CHARLOTTE – David Moore knows he has the chance to step into a considerable role for the Panthers, but he's not trying to fill the shoes of anyone in particular.
But the more he thinks about it, the more he realizes there are some similarities.
The free agent wide receiver doesn't want to create the expectation that he's a like-for-like replacement for Curtis Samuel, though he does have the best chance to slide into the third-receiver role vacated when Samuel signed with Washington.
"I see what he did, and I see other players in the wide receivers room I can learn from and grow," Moore said. "I know I'm not going to coming in to take over doing everything he did, I didn't plan on doing that.
"I just planned on coming in and playing my role, hopefully fitting in with the room and help the team however I can."
But Moore did say he's got a little running back experience from his younger days, and loves working in open spaces, so he's not going to completely turn away from the comparisons.
"I like going deep, being the deep threat, that's fun," Moore said. "Going for 50-50 catches, that's exciting, keeps the game moving. I like to run a little bit. I have a little running back in my past. Like to get in some open areas and freestyle a little bit. That brings the fun to it."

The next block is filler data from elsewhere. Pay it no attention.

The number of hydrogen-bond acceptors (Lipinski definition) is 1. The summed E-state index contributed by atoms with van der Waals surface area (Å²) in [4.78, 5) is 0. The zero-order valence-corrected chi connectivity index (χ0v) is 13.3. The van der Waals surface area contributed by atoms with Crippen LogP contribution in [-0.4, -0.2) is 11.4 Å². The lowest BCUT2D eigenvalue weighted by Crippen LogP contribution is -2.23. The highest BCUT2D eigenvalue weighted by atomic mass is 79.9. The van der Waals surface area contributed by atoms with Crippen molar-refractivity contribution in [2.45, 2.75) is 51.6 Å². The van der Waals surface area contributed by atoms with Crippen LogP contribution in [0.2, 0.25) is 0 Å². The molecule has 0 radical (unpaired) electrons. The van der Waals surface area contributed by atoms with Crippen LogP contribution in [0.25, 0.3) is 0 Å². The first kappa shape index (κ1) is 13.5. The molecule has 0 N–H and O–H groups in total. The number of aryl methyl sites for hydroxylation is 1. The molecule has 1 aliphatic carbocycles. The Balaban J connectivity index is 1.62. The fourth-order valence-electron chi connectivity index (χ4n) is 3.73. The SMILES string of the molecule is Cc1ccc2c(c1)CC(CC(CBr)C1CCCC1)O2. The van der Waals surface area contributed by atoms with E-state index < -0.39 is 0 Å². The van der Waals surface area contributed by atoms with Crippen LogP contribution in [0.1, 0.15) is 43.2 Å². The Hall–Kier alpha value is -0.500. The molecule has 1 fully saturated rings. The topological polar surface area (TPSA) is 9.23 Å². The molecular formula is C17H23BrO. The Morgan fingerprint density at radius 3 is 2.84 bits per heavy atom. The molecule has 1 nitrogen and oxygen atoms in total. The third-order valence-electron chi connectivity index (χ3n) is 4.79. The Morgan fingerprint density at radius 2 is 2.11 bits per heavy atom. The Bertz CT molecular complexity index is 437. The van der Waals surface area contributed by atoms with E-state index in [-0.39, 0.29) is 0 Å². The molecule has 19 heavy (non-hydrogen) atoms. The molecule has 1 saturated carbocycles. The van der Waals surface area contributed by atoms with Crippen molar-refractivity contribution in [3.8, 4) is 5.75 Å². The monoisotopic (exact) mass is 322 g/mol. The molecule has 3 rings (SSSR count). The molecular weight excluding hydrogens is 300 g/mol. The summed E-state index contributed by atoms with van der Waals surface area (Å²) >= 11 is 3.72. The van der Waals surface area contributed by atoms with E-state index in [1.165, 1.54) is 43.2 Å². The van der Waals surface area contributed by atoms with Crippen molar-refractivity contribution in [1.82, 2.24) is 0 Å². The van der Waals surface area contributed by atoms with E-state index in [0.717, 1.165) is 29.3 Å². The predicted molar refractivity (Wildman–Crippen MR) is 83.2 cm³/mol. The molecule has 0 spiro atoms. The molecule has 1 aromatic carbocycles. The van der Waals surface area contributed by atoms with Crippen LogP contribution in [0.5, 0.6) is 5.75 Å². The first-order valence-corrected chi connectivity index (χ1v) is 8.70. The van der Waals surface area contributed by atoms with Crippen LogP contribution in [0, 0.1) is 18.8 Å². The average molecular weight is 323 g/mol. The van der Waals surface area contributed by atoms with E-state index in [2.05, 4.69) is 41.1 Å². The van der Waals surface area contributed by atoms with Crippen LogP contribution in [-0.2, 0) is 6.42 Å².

Samuel had 851 receiving yards and another 200 rushing in 2020, one of the four Panthers to top 1,000 yards from scrimmage last year. Of course, that happened with running back Christian McCaffrey missing most of the year because of injuries, which forced them to spread the ball around more.
While the Panthers aren't getting the same kind of hybrid player as Samuel, Moore has played a number of spots for the Seahawks in the past, a varied experience that will serve him well here.
There was a bit of a culture shock coming from East Central University in Oklahoma, but he said Seahawks' coaches worked with him over the years, and he became more and more comfortable with playing different roles in the offense.
"Coming from a D-II, I had to overcome things, and learn a lot of things," he said. "The coaches in Seattle really developed me into more of a complete receiver, and pushed me to my limits to get me to be able to do more things."
He's also made his share of big plays in the past, averaging over 17 yards per reception his second and third seasons in the league. That averaged dipped last year, though Moore caught a career-high 35 passes for 417 yards and six touchdowns.
But for all the catches he made while fitting into complementary roles with the Seahawks, one in particular stands out now.
In 2018, Moore caught a 35-yard touchdown from Russell Wilson to bring the Seahawks back to a 27-27 tie in the fourth quarter against the Panthers in Bank of America Stadium, and minutes later, they won on a last-second field goal by Sebastian Janikowski. Moore also had a 54-yard catch that day, a glimpse of the big-play ability the Panthers hope he can build on now that he's in their colors.
"Yeah, it stands out pretty high on the list, especially now," Moore said with a laugh. "But I'm hoping I can change it around, and not just win a game here, but win it for here, that will be fun."
View photos of wide receiver David Moore as he comes to Bank of America Stadium to sign as a Carolina Panther.